Monterey | Lot 350
1937 Bugatti Type 57 Cabriolet
$650,000 - $800,000 USD
| Monterey, California
14 August 2021
- 12% of the hammer price up to and including $250,000
- 10% of the hammer price in excess of $250,000
- Exceptional, exquisitely detailed restyled coachwork
- Mechanically upgraded, including hydraulic brakes, in-period
- Beautifully presented, concours-winning Alan Taylor restoration
- Documented by marque historians Pierre Yves-Laugier and Kees Jansen; accompanied by history file
The Bugatti Type 57, with its Jean Bugatti-developed chassis and its powerful, racing-derived dual-overhead cam 3.3-liter inline-eight motor, is in many respects the ideal prewar grand touring car. Yet the attitude and character of a given example varies greatly depending on which of the profusion of body styles, from avant-garde roadsters to luxurious saloons, with which it was fitted. This car, Type 57 chassis number 57156, has the distinction of wearing multiple configurations in-period—including an uncommonly seen two-seat cabriolet body.
The records of French Bugatti historian Pierre-Yves Laugier note that chassis number 57156 was assembled in June 1934 for Belgian customer, mill owner, and sportsman Frederic Deflandre, with engine number 48. This rolling chassis was bodied by Bugatti as their Galibier, a four-door sedan, on 29 June 1934, and delivered through Parisian agents Bucar the same day.
In 1936 the car was rebuilt for Mr. Deflandre by the factory, with a new, updated second-series frame of the same number, 57156, still paired with an engine bearing number 48. This car remained with Mr. Deflandre until April 1938, at which point it is believed to have been traded to the Belgian coachbuilders d’Ieteren toward a new body for his new Bugatti.
A local Belgian coachbuilder then produced a new two-passenger cabriolet body for 57156. The identity of the shop has never been conclusively established; Dutch Bugatti historian Kees Jansen attributes the work to Paul Nee, although no documentary proof has been found. It may well have been d’Ieteren themselves, and indeed, the work bears some resemblance to a drophead body d’Ieteren constructed on chassis 57589. It is important to note that at this time the car was also upgraded to the latest and best specifications, including the installation of hydraulic brakes.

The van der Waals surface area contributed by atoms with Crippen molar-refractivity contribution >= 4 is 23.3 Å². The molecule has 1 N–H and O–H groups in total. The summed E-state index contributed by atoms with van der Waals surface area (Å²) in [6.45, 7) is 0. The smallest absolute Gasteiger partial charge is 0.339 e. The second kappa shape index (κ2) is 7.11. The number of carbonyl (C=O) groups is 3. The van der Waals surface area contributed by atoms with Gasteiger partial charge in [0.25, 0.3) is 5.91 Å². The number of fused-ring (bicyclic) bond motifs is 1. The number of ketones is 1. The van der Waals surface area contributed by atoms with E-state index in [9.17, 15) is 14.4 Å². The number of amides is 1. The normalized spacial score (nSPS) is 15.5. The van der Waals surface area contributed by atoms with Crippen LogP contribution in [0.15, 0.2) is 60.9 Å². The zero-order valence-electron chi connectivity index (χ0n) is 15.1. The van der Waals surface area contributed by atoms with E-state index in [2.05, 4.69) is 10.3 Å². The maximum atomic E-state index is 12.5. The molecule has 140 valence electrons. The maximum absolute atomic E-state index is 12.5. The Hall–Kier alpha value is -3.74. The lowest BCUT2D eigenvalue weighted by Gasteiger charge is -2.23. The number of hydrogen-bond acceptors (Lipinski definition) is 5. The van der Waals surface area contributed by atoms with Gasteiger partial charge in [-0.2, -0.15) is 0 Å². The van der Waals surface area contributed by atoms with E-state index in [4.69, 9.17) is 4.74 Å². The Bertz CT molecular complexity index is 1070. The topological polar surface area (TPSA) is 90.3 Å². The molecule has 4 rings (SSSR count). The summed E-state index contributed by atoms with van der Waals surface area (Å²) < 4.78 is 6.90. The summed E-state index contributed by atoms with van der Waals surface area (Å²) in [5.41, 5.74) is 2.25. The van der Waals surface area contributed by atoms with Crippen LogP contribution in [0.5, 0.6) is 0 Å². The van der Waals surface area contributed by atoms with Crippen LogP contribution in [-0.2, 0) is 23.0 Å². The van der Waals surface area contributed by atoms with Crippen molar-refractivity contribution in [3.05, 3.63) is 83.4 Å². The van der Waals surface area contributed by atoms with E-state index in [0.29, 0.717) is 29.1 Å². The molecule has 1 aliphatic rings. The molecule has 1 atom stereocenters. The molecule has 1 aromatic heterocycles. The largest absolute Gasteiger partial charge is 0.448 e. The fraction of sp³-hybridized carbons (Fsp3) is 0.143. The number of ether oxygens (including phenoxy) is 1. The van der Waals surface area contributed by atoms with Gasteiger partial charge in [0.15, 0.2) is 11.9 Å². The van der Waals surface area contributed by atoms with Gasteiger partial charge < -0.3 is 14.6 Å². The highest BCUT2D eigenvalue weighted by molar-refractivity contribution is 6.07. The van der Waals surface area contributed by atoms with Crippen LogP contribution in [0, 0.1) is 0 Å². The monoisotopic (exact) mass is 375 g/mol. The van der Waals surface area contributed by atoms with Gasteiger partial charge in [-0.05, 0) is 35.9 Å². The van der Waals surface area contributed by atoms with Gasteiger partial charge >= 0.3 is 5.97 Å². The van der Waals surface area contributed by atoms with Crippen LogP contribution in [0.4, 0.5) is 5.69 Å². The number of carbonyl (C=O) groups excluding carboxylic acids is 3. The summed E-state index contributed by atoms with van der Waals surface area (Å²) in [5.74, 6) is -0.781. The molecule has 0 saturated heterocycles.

The car remained in Antwerp for many years, then was acquired by the famous Bugatti dealer Jean de Dobbeleer, still on a 1930–40 Belgian registration 154486. Mr. de Dobbeleer claimed that the car had been traded in by a priest, Abbé Dubois de Sévry, to whom it had been donated by a Mr. Cadans. Inspection of the car’s numbers by Mr. Laugier indicates that the rear axle and gearbox are both original and authentic replacements from other Type 57s, likely dating to de Dobbeleer’s ownership.
The Bugatti was subsequently exported to the United States in 1955 by Gene Cesari for Porsche dealer Jack Fritsche, passing next to Al Wall and, in 1958, to Joseph Fine of Silver Spring, Maryland. Mr. Fine began restoring the Bugatti but in the 1960s was distracted from the work, and the dismantled car was stored on his property until his death in 2003. It was then sold by his widow; its next owner elected to have it fully restored by Alan Taylor Company of Escondido, California.
As part of its total restoration, the car was reimagined with new fenders, door skins, hood, and trim, beautifully hewn in aluminum by Mr. Taylor’s employee Edouard de Vaucorbeil; these subtly reworked elements were inspired by the most alluring of in-period Continental design, artfully incorporating elements that instantly recall the likes of Gangloff. The finish of the leather, woodwork, and paint is all spectacular and a tribute to its restorers’ craftsmanship. Exquisite details, such as the addition of a wine basket and beautifully crafted fitted luggage (which stow vertically behind the seats), as well as a Type 57C-style dashboard—to say nothing of the intricately turned firewall and engine beneath the hood—are found wherever one looks.
In its present form the cabriolet has been proudly exhibited at several concours d’elegance, including several times at Amelia Island; the annual La Jolla Concours, where it was judged Best of Show Pre-war in 2013; and Keels and Wheels, where it received the People’s Choice award in 2014. Further, it has been a First Prize winner (number 3176) in Classic Car Club of America National judging.
With its stunning restyled coachwork, which has been maintained in excellent, restored condition, this well-documented Type 57 embodies the engineering excellence and high style for which vintage Bugattis are rightly known.